Unemployment is improving and stock markets are at record highs, yet a large number of banks – mostly small ones – are still in trouble.
There are still 612 banks in danger of failing, according to the FDIC. That's down roughly 30% from 884 in 2010 at the peak of the recession but up sharply from only 53 in early 2007.
The average bank in danger of failing has less than $350 million of assets, down from more than $450 million two years ago, reports Fortune magazine.
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Meanwhile, regulators say the financial health of megabanks is improving.
The divergence could be due to the influence of large banks and new banking regulations. Regulators don't seem to care about small banks as much as they have in the past, perhaps because small banks aren't as important anymore, according to Fortune.
When it came to small banks, government bailout funds were a failure, says the magazine, noting that the Government Accountability Office said 107 of the banks on the FDIC's problem list received government bailout funds.
Ironically, banks that received government help lent less than banks that didn't get bailout money, Fortune says, citing SIGTARP, the government agency policing the program.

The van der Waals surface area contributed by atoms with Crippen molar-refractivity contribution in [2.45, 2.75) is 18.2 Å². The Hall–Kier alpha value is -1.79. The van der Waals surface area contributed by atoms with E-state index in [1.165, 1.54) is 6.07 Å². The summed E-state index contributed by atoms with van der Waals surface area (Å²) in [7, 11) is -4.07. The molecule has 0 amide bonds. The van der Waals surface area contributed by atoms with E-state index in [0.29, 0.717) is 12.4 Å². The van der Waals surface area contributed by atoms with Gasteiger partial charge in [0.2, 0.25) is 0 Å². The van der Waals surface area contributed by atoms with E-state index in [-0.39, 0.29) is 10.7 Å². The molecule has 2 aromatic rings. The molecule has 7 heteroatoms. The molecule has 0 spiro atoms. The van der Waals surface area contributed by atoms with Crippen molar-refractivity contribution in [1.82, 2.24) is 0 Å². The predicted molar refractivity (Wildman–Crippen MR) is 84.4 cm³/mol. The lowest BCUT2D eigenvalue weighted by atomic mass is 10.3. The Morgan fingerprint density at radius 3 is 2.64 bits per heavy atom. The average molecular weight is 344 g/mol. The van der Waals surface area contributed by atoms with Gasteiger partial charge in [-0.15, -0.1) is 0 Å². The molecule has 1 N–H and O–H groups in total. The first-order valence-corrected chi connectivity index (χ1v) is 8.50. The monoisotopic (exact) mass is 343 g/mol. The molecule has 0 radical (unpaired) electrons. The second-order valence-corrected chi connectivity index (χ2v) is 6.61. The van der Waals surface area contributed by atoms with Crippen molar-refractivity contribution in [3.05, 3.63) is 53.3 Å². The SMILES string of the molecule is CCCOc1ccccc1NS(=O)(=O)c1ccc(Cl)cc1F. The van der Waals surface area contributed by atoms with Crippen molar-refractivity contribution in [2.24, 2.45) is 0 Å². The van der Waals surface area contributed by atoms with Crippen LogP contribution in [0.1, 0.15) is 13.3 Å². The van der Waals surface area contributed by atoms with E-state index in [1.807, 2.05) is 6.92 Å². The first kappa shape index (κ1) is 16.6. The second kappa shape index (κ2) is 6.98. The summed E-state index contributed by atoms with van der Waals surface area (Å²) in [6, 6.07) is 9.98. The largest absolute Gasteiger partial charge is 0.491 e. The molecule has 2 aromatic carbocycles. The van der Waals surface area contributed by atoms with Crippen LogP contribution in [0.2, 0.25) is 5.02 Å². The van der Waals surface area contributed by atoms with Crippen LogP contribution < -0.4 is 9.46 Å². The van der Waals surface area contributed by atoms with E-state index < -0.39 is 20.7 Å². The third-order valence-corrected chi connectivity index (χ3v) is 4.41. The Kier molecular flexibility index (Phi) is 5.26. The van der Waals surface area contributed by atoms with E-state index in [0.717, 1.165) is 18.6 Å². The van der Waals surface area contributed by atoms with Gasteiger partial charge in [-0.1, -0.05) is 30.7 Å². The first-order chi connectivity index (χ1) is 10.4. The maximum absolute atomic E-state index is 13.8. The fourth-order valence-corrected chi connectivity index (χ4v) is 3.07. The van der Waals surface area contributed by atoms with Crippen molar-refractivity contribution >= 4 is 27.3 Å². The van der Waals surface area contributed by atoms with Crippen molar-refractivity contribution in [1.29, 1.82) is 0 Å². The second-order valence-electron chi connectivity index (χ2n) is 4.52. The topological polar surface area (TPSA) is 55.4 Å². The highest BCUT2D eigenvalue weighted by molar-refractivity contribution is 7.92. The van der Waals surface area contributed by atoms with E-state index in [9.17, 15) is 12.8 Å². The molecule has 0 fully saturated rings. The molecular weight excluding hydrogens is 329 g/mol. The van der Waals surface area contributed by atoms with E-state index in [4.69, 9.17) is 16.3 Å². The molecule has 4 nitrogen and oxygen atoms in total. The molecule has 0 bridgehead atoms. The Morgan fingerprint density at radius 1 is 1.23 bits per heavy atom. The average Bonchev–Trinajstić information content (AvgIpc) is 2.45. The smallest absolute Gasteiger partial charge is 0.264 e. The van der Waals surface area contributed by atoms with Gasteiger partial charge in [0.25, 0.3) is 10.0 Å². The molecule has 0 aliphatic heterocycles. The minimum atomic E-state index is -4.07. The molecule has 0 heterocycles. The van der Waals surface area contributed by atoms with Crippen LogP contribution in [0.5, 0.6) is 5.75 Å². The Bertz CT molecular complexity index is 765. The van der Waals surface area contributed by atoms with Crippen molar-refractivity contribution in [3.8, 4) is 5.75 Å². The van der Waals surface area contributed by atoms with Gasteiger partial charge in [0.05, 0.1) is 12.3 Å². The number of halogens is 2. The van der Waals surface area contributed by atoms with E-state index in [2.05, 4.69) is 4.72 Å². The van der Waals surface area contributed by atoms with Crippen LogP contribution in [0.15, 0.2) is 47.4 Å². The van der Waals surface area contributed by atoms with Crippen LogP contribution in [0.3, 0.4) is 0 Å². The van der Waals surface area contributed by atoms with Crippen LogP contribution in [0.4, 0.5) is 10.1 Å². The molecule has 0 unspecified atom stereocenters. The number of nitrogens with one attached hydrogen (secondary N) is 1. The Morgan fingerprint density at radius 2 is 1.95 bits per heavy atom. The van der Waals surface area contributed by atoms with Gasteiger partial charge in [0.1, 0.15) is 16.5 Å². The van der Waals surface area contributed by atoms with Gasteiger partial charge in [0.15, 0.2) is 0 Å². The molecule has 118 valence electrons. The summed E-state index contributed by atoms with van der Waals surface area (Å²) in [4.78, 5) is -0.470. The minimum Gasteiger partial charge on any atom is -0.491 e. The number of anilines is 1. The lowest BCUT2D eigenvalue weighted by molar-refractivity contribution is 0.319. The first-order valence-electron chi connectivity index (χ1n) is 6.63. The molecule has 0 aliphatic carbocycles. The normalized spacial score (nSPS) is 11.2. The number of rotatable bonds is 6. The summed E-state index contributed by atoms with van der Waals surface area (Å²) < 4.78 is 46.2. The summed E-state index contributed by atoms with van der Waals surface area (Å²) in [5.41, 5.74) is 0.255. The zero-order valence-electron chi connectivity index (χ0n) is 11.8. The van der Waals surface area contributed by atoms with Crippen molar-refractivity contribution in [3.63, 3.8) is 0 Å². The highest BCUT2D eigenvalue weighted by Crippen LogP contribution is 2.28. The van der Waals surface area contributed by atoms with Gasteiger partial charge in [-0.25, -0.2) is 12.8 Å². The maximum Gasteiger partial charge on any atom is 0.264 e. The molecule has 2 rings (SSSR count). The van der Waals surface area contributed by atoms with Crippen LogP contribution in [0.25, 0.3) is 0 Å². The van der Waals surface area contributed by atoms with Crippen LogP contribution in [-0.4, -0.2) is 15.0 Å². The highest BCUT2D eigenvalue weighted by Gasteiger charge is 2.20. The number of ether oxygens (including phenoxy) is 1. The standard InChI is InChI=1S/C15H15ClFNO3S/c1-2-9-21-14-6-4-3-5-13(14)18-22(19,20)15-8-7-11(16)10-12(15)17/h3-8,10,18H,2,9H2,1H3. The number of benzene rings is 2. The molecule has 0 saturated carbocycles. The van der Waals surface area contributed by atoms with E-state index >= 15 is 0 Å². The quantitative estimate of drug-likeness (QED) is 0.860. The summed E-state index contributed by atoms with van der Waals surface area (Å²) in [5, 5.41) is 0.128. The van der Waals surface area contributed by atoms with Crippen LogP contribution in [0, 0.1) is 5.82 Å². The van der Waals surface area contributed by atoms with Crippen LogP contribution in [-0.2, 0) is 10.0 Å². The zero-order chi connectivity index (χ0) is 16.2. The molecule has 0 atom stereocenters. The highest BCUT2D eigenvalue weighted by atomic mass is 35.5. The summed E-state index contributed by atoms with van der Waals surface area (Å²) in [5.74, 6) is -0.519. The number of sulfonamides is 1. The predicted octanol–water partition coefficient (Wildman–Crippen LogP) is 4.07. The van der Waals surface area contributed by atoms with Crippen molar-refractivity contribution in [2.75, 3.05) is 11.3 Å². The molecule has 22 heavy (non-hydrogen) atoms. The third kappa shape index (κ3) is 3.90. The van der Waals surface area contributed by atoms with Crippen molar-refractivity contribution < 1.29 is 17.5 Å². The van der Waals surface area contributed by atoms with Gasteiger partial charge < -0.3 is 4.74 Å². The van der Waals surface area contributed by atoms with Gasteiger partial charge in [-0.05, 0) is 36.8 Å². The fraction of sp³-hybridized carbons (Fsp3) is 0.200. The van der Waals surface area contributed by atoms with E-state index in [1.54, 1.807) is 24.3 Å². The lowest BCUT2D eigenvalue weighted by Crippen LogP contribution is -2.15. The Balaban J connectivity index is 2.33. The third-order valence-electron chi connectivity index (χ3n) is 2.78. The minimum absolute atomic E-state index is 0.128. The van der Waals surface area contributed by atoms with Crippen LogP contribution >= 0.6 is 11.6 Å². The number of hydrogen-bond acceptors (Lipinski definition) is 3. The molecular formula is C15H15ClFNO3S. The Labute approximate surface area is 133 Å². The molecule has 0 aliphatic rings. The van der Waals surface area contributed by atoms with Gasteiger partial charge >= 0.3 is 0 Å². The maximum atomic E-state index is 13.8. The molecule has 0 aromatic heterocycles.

"Worse, the government has been ditching its stakes in small banks as fast as it can, despite the fact that many of those banks are still troubled," writes Stephen Gandel, Fortune senior editor.
New regulations are frequently blamed for hurting community banks.
Although the small banks did not cause the financial crisis, they find it more difficult to meet new regulations, writes Camden R. Fine, president and chief executive officer of the Independent Community Bankers of America, in an editorial for Bloomberg.
Large banks have the lowest credit quality and
the lowest cost of funds, he says. Meanwhile, megabanks benefit from a government subsidy that Bloomberg View estimates at $83 billion a year.
"This is morally wrong - and bad economic policy. Community banks should be putting their capital to work in the small towns, rural communities and middle-class urban enclaves they know well. Instead, they are focusing too many of their precious human resources on onerous paperwork and time-consuming compliance measures."
To lighten the regulatory load and encourage lending, Fine argues, Congress should exempt small banks from certain mortgage rules, cut red tape in small business lending, require cost-benefit analysis by regulators, and waive certain audit rules, and eliminate the annual requirement on no-change privacy notices.
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